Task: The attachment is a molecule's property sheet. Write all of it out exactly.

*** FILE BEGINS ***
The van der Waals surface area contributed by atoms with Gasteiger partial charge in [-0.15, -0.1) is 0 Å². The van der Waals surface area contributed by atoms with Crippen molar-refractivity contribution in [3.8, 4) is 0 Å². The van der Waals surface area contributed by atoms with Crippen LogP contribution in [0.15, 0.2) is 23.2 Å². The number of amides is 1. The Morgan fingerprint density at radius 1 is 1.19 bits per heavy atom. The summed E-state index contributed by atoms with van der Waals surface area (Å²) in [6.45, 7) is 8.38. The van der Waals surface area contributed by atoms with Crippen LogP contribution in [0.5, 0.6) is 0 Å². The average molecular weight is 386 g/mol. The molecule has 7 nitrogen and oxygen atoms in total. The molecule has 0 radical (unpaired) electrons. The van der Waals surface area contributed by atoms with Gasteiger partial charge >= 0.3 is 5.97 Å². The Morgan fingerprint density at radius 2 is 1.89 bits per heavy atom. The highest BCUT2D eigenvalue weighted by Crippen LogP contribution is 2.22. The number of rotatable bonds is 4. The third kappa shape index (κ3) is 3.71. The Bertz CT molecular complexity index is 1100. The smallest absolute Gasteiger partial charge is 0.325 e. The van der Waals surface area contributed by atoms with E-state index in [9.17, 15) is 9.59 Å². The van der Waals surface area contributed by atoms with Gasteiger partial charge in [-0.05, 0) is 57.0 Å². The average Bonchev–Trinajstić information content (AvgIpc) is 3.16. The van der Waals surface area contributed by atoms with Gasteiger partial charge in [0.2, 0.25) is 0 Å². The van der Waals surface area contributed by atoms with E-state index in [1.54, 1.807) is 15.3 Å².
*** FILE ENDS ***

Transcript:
The van der Waals surface area contributed by atoms with Gasteiger partial charge in [-0.15, -0.1) is 0 Å². The van der Waals surface area contributed by atoms with Crippen molar-refractivity contribution in [3.8, 4) is 0 Å². The van der Waals surface area contributed by atoms with Crippen LogP contribution in [0.15, 0.2) is 23.2 Å². The number of amides is 1. The Morgan fingerprint density at radius 1 is 1.19 bits per heavy atom. The summed E-state index contributed by atoms with van der Waals surface area (Å²) in [6.45, 7) is 8.38. The van der Waals surface area contributed by atoms with Crippen LogP contribution in [0.5, 0.6) is 0 Å². The average molecular weight is 386 g/mol. The molecule has 7 nitrogen and oxygen atoms in total. The molecule has 0 radical (unpaired) electrons. The van der Waals surface area contributed by atoms with Gasteiger partial charge >= 0.3 is 5.97 Å². The Morgan fingerprint density at radius 2 is 1.89 bits per heavy atom. The highest BCUT2D eigenvalue weighted by Crippen LogP contribution is 2.22. The number of rotatable bonds is 4. The third kappa shape index (κ3) is 3.71. The Bertz CT molecular complexity index is 1100. The smallest absolute Gasteiger partial charge is 0.325 e. The van der Waals surface area contributed by atoms with E-state index in [9.17, 15) is 9.59 Å². The van der Waals surface area contributed by atoms with Gasteiger partial charge in [-0.05, 0) is 57.0 Å². The average Bonchev–Trinajstić information content (AvgIpc) is 3.16. The van der Waals surface area contributed by atoms with Gasteiger partial charge in [0.2, 0.25) is 0 Å². The van der Waals surface area contributed by atoms with E-state index in [1.54, 1.807) is 15.3 Å².